But Cleo was about to learn the stinging secret that, sooner or later, hisses itself into each of our ears: loss can rip a river down the heart of any continent.

Cleo’s mom needed the care of a different kingdom. Assisted living would not permit a pet, not even a pet who is actually a conquering queen.

Tectonic plates clanked together, and the earth itself gave way beneath Cleo’s feet.

In the swirl of the sandstorm, a sturdy secret was whispering, even if Cleo couldn’t hear it. As bumpy as the Sphinx’s nose, as certain as the stars, the promise awaited the day Cleo would be able to hear its music.

This truth finds us all, too: you can go from emotional rags to riches in the course of six minutes.

Cleo wouldn’t see it that way, not at first. The riverboat ride to Tabby’s Place wasn’t what she wanted, and the jewels of Ringoes sure looked a lot like angry asp-eyes. Cleo did what any self-respecting, self-protective queen might do.

She played small.

She sank and shrank and unleashed the wrath of undead Pharaohs on those who dared to touch her flanks.

She forgot the days when she commanded ranks.

She forgot her height and her handcrafted, unrepeatable, eternally regal resplendence.

But what towering splendorbeasts forget, more ragged muffins remember — and remind us.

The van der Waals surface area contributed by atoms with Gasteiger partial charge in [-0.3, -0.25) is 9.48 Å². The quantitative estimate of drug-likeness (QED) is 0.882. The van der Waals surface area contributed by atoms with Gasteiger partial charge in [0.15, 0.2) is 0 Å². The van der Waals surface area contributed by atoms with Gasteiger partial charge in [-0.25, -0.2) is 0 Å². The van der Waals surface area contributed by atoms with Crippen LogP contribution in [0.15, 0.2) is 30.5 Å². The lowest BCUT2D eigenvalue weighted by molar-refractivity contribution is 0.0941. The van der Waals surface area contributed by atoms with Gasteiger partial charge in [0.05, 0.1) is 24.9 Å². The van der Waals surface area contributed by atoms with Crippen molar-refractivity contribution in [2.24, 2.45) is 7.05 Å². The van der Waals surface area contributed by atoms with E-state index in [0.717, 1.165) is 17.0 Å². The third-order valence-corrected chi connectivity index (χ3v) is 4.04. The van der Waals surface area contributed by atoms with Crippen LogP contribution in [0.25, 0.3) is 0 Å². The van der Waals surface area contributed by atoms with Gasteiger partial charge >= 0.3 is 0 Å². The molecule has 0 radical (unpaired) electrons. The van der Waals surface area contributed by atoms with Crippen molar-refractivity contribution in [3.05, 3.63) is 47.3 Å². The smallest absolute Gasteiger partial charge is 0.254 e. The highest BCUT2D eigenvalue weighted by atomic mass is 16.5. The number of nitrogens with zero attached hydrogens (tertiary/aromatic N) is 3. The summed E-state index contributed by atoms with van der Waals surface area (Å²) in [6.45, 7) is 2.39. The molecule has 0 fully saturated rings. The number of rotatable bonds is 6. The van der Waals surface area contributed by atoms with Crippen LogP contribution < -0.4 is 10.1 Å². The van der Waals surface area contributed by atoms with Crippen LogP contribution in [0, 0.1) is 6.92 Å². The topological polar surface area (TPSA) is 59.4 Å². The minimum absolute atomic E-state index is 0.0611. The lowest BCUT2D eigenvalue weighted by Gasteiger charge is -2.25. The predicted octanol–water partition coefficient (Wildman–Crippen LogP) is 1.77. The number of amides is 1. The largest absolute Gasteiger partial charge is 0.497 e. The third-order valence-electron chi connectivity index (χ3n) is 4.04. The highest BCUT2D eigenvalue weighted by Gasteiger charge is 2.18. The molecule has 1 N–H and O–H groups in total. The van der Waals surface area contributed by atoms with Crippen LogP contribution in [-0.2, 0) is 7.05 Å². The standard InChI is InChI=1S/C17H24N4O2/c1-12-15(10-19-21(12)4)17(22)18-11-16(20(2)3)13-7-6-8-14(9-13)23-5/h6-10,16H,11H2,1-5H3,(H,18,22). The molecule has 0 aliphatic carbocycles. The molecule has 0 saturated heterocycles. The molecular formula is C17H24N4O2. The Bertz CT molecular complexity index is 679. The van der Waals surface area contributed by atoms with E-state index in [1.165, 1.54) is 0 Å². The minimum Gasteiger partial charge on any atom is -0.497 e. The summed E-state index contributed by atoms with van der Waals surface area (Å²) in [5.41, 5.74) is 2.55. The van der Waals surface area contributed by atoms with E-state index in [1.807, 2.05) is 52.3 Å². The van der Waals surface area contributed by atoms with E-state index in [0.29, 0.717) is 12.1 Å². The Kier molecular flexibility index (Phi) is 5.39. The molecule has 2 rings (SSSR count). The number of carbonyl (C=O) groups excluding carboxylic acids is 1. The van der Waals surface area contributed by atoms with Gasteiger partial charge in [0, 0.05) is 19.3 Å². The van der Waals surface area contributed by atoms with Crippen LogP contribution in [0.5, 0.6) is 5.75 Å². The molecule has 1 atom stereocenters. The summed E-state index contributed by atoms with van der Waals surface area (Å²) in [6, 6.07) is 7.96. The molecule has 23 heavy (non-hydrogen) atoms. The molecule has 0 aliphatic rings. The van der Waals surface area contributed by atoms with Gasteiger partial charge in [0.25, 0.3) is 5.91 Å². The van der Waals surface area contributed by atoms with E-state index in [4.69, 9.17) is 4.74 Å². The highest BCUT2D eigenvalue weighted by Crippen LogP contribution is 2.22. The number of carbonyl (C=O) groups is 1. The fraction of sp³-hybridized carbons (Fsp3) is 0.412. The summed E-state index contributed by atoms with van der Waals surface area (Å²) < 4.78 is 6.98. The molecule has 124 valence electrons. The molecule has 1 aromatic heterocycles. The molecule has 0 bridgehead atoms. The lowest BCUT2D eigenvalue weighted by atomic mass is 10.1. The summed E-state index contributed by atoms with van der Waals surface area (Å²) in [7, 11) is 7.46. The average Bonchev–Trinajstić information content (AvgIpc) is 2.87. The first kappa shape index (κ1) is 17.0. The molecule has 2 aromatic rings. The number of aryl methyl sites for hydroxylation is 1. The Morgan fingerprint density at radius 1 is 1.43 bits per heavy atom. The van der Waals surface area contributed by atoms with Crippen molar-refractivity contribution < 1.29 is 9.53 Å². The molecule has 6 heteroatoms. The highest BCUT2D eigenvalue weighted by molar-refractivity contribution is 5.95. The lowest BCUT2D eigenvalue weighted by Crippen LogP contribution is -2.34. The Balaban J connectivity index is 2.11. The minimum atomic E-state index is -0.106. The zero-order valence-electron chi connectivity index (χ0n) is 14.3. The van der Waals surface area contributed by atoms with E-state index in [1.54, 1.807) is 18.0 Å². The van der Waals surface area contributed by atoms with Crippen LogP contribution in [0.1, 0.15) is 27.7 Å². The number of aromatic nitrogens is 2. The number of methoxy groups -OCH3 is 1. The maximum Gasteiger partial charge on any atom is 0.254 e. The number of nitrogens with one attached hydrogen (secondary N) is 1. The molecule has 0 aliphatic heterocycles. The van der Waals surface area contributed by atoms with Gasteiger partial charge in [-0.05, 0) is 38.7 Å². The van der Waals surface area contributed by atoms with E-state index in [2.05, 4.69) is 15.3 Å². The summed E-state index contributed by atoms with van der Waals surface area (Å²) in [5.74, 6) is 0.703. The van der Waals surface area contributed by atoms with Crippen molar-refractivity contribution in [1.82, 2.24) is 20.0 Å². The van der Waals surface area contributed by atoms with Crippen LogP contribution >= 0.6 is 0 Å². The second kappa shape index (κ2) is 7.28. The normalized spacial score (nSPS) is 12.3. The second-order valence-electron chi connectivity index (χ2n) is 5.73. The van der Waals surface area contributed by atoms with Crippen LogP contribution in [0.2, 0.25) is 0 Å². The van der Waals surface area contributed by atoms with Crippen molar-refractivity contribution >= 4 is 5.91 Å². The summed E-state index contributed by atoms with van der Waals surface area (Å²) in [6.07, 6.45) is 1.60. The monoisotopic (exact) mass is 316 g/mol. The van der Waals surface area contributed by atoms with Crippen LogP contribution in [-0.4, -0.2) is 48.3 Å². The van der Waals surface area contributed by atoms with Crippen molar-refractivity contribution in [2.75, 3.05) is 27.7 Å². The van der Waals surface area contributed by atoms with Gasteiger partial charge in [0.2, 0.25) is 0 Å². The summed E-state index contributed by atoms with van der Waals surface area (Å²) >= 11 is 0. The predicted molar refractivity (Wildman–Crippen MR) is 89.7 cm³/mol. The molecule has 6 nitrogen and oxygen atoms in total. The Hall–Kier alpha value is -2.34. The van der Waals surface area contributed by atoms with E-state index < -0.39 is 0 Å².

Recently I found myself in front of a remarkable specimen on the highway. Waiting for the light to turn yellow, I basked in the crooked sun of his self-confidence. A surly elderly man with a face evoking many noble potatoes, he was loudly and bawdily — I am quite confident his bawd-o-meter was at 9 or higher — speaking or shouting or singing.

Most importantly, he was wearing an oversized beanie that was essentially one enormous star, rendering him Starhead Supreme.

And I realized: this octogenarian, like Cleo, like you, like me, is, in fact, made of stars.

Somewhere in his cacophany, he knew his composition.

In his unblinking selfness, he had no time to play small.

Perhaps he wouldn’t have worn an enormous star when he was 20 or 40 or 60.

Perhaps he’d come to his confidence through rivers of tears.

Perhaps there’s hope for all of us: even Cleo, and you, and me.